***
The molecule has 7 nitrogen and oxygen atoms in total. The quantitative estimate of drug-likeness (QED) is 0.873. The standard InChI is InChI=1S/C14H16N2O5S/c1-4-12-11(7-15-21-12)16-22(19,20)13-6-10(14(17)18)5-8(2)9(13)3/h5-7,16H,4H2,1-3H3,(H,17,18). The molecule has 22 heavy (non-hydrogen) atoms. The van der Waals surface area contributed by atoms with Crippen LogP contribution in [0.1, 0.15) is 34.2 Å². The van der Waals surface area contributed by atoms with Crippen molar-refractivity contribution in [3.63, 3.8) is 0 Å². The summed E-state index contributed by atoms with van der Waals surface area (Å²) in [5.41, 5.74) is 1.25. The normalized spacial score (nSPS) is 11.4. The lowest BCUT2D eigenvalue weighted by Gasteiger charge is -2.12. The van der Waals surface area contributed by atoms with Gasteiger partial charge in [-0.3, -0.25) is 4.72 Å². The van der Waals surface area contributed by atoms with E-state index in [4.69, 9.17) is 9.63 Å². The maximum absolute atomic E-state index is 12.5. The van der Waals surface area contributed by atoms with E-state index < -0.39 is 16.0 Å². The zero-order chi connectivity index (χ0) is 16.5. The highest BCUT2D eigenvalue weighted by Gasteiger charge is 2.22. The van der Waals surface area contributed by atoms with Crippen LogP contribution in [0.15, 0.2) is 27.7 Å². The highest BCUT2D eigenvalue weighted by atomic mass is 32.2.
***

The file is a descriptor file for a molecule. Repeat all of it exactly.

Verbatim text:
The molecule has 7 nitrogen and oxygen atoms in total. The quantitative estimate of drug-likeness (QED) is 0.873. The standard InChI is InChI=1S/C14H16N2O5S/c1-4-12-11(7-15-21-12)16-22(19,20)13-6-10(14(17)18)5-8(2)9(13)3/h5-7,16H,4H2,1-3H3,(H,17,18). The molecule has 22 heavy (non-hydrogen) atoms. The van der Waals surface area contributed by atoms with Crippen LogP contribution in [0.1, 0.15) is 34.2 Å². The van der Waals surface area contributed by atoms with Crippen molar-refractivity contribution in [3.63, 3.8) is 0 Å². The summed E-state index contributed by atoms with van der Waals surface area (Å²) in [5.41, 5.74) is 1.25. The normalized spacial score (nSPS) is 11.4. The lowest BCUT2D eigenvalue weighted by Gasteiger charge is -2.12. The van der Waals surface area contributed by atoms with Gasteiger partial charge in [-0.3, -0.25) is 4.72 Å². The van der Waals surface area contributed by atoms with E-state index in [4.69, 9.17) is 9.63 Å². The maximum absolute atomic E-state index is 12.5. The van der Waals surface area contributed by atoms with E-state index < -0.39 is 16.0 Å². The zero-order chi connectivity index (χ0) is 16.5. The highest BCUT2D eigenvalue weighted by Gasteiger charge is 2.22. The van der Waals surface area contributed by atoms with Crippen LogP contribution in [0.15, 0.2) is 27.7 Å². The highest BCUT2D eigenvalue weighted by atomic mass is 32.2.